Torrey, Utah

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Torrey, Utah
Town
A Utah historic site, this old log schoolhouse with its bell tower and red sandstone steps is a reminder of Torrey's pioneer heritage.
A Utah historic site, this old log schoolhouse with its bell tower and red sandstone steps is a reminder of Torrey's pioneer heritage.
Location of Torrey, Utah
Location of Torrey, Utah
Coordinates: 38°18′6″N 111°25′12″W / 38.30167°N 111.42000°W / 38.30167; -111.42000Coordinates: 38°18′6″N 111°25′12″W / 38.30167°N 111.42000°W / 38.30167; -111.42000
Country United States
State Utah
County Wayne
Incorporated 1934
Named for Jay Torrey
Area
 • Total 0.5 sq mi (1.3 km2)
 • Land 0.5 sq mi (1.3 km2)
 • Water 0.0 sq mi (0.0 km2)
Elevation 6,837 ft (2,084 m)
Population (2012)
 • Total 180
 • Density 363/sq mi (140.0/km2)
Time zone Mountain (MST) (UTC-7)
 • Summer (DST) MDT (UTC-6)
ZIP code 84775
Area code(s) 435
FIPS code 49-77010[1]
GNIS feature ID 1446658[2]
Website www.torreyutah.gov

Torrey is a town located on State Route 24 in Wayne County, Utah, United States, 8 miles (13 km) from Capitol Reef National Park. As of the 2010 census, the town had a population of 182.[3]

The town was established in the 1880s by Mormon settlers, and was initially known as Youngtown, after John Willard Young;[4] it is generally held to be named after Jay L. Torrey from Pittsfield, Illinois. Torrey was a member of the Wyoming legislature, who, upon the advent of the Spanish–American War, achieved national attention by proposing the creation of what became three volunteer cavalry regiments, made up of cowboys and stockmen. Torrey was commissioned Colonel of the 2nd Regiment, the "Rocky Mountain Riders"; the 1st Regiment, the only regiment to see action, was better known as the Rough Riders.

Geography[edit]

Torrey is located at an elevation of 6,830 feet (2,080 m).

According to the United States Census Bureau, the town has a total area of 0.50 square miles (1.3 km2), none of which is covered with water.[3]

Demographics[edit]

Historical population
Census Pop.
1910 142
1920 252 77.5%
1930 274 8.7%
1940 241 −12.0%
1950 241 0.0%
1960 128 −46.9%
1970 84 −34.4%
1980 140 66.7%
1990 122 −12.9%
2000 171 40.2%
2010 182 6.4%
Est. 2012 180 −1.1%

As of the census[1] of 2000, there were 171 people, 73 households, and 50 families residing in the town. The population density was 433.3 people per square mile (169.3/km²). There were 110 housing units at an average density of 278.7 per square mile (108.9/km²). The racial makeup of the town was 99.42% White and 0.58% from two or more races. Hispanic or Latino of any race were 2.34% of the population.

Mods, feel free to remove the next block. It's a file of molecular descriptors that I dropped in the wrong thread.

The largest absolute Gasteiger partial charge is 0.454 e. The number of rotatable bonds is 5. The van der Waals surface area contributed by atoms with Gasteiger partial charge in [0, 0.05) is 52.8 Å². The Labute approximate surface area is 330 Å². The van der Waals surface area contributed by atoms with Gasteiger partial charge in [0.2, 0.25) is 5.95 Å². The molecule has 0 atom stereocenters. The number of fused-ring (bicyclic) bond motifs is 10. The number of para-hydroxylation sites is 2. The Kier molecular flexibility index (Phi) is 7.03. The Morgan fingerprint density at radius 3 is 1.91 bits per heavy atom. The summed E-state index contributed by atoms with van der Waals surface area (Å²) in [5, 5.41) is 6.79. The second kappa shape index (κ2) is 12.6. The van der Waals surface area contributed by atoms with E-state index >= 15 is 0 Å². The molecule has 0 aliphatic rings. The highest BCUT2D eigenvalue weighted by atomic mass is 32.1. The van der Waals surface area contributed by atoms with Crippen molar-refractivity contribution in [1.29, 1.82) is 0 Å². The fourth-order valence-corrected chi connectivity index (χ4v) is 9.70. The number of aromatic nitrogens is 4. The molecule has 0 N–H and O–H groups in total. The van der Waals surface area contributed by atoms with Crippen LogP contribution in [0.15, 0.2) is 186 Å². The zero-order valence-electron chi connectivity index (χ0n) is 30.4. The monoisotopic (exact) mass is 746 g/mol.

There were 73 households out of which 23.3% had children under the age of 18 living with them, 56.2% were married couples living together, 6.8% had a female householder with no husband present, and 31.5% were non-families. 26.0% of all households were made up of individuals and 11.0% had someone living alone who is 65 years of age or older. The average household size was 2.34 and the average family size was 2.76.

In the town the population was spread out with 21.6% under the age of 18, 7.0% from 18 to 24, 24.6% from 25 to 44, 24.0% from 45 to 64, and 22.8% who were 65 years of age or older. The median age was 43 years. For every 100 females there were 92.1 males. For every 100 females age 18 and over, there were 100.0 males.

The median income for a household in the town was $25,859, and the median income for a family was $26,528. Males had a median income of $26,250 versus $16,667 for females. The per capita income for the town was $15,818. About 5.9% of families and 6.7% of the population were below the poverty line, including none of those under age 18 and 20.7% of those 65 and older.

See also[edit]

References[edit]

  1. ^ a b "American FactFinder". United States Census Bureau. Retrieved 2008-01-31. 
  2. ^ "US Board on Geographic Names". United States Geological Survey. 2007-10-25. Retrieved 2008-01-31. 
  3. ^ a b "Geographic Identifiers: 2010 Demographic Profile Data (G001): Torrey town, Utah". U.S. Census Bureau, American Factfinder. Retrieved February 4, 2013. 
  4. ^ Murphy, Miram B. A History of Wayne County (Salt Lake City: Utah Historical Society and Daggett County Commission, 1999) as reviewed in Journal of Mormon History, v27 n2, Fall 2001.

External links[edit]